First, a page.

Can You Still Buy 'Fire and Fury'? Book Sold Out or Missing from Physical and Online Bookstores

If you want a copy of Fire and Fury: Inside the Trump White House, Michael Wolff’s juicy and incendiary account of the first nine months of Donald Trump’s presidency, you might be waiting a while. The hotly-anticipated book was released on Friday, but it sold out online with retailers like Amazon. It was also missing from bookstore shelves in some of the country's biggest markets.

In New York City, anyone who hoped to fill their morning by reading about Steve Bannon’s feelings on Donald Trump Jr. or President Trump’s paranoia about being poisoned at restaurants were left empty handed. Thursday’s bomb cyclone snowstorm prevented shipments of the books from reaching Barnes & Noble stores across the city.

At the its flagship store in Union Square, a manager told Newsweek that employees had fielded numerous calls inquiries. At another store in Downtown Brooklyn, a salesperson said he hoped copies would arrive by the afternoon.

As of 1 p.m., no Barnes & Noble store in the five boroughs had copies on hand, according to online inventories.

GettyImages-901544952 man holds a copy of the book 'Fire and Fury: Inside the Trump White House' by Michael Wolff after buying it at a bookstore in Washington, DC on January 5, 2018. AFP PHOTO / ANDREW CABALLERO-REYNOLDS

“We have stock landing in stores today in small quantities with additional copies of the book landing in stores early next week as originally planned,” Mary Ellen Keating, Barnes & Noble Senior Vice President of Corporate Communications and Public Affairs, told Newsweek. “Obviously with yesterday’s storm, deliveries in certain locations may be delayed.”

Areas not as impacted by the storm are also dealing with shortages thanks to intense demand.

At Kramerbooks in Washington, Fire and Fury was given the Harry Potter treatment, with dozens of anxious readers lining up to buy the book when it went on sale at midnight. And it disappeared fast. The store was sold out in less than 20 minutes, a sales clerk told BuzzFeed News's Chris Geidner.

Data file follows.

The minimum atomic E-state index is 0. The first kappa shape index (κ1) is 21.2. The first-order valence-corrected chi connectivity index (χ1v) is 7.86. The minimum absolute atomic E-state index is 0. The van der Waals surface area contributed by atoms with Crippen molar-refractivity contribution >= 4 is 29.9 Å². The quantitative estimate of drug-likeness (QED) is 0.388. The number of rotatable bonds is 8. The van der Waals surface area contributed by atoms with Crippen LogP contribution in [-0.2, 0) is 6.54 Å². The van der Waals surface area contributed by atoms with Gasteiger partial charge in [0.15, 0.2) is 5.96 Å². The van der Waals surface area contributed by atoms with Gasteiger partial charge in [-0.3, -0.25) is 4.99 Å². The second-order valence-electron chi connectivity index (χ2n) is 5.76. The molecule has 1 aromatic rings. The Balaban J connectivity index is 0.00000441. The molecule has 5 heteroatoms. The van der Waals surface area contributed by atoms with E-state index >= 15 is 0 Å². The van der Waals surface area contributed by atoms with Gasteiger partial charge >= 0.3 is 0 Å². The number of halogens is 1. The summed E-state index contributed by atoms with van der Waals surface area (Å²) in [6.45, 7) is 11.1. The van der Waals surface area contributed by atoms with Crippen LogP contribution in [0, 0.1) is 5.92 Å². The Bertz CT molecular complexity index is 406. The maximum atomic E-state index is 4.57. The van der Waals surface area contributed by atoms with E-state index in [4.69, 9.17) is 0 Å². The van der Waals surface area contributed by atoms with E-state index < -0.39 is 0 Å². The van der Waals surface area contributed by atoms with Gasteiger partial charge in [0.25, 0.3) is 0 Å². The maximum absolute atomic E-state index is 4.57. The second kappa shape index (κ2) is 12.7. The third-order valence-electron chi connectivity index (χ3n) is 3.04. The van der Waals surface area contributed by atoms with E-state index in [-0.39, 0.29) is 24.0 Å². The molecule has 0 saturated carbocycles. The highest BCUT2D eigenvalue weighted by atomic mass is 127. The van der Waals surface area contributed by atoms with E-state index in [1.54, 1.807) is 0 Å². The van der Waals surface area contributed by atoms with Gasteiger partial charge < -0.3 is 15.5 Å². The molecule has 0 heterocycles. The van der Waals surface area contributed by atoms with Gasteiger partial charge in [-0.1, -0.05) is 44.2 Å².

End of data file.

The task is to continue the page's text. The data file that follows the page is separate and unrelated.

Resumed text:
“Making America Read Again. Thank you to all who braved the cold last night for the midnight release!” Kramerbooks tweeted. “We will have many more copies on Monday.”

Readers shut out of picking up a book in their local bookstore fared no better online. There is a two-to-four week wait for a copy if you order on Amazon, while Barnes & Noble’s website said there will be copies available for order on January 10.

“There has been increased interest in this title over the last 72 hours," an Amazon spokesperson told Newsweek. "Due to a last-minute change in the release date and heightened interest, we are working with the publisher to fulfill print book orders as quickly as possible. The Kindle and Audible versions of Fire and Fury are available to download immediately.”

That increased interest in Fire and Fury reached a fever pitch this week after excerpts were published by New York magazine.

Even before it was released, the book opened a rift between Trump and his former chief strategist Steve Bannon, Bannon and his Breitbart News Network and the White House and the First Amendment. Trump’s personal lawyers sent a cease and desist letter to publisher Henry Holt & Co. to halt release of the book, which is debatably unconstitutional. In response, Henry Holt moved up the on-sale date from January 9 to January 5. 

“We see Fire and Fury as an extraordinary contribution to our national discourse, and are proceeding with the publication of the book,” Henry Holt spokesperson Patricia Eisemann said in a statement.

GettyImages-866034004 Author Michael Wolff attends the New York Magazine 50th Anniversary Party at Katz's Delicatessen on October 24, 2017, in New York City. Ben Gabbe/Getty Images for New York Magazine

Wolff, the book’s author, said the raw portrait of the Trump presidency was a result of extraordinary access to the West Wing and Trump’s senior advisers granted by the president himself. Trump denied he ever gave Wolff access. The author says he has tapes of interviews to support his claim.

Trump's anger over the book has, of course, only increased interest in the book—a fact that didn't escape Wolff's notice.

"Thank you, Mr. President," he tweeted.

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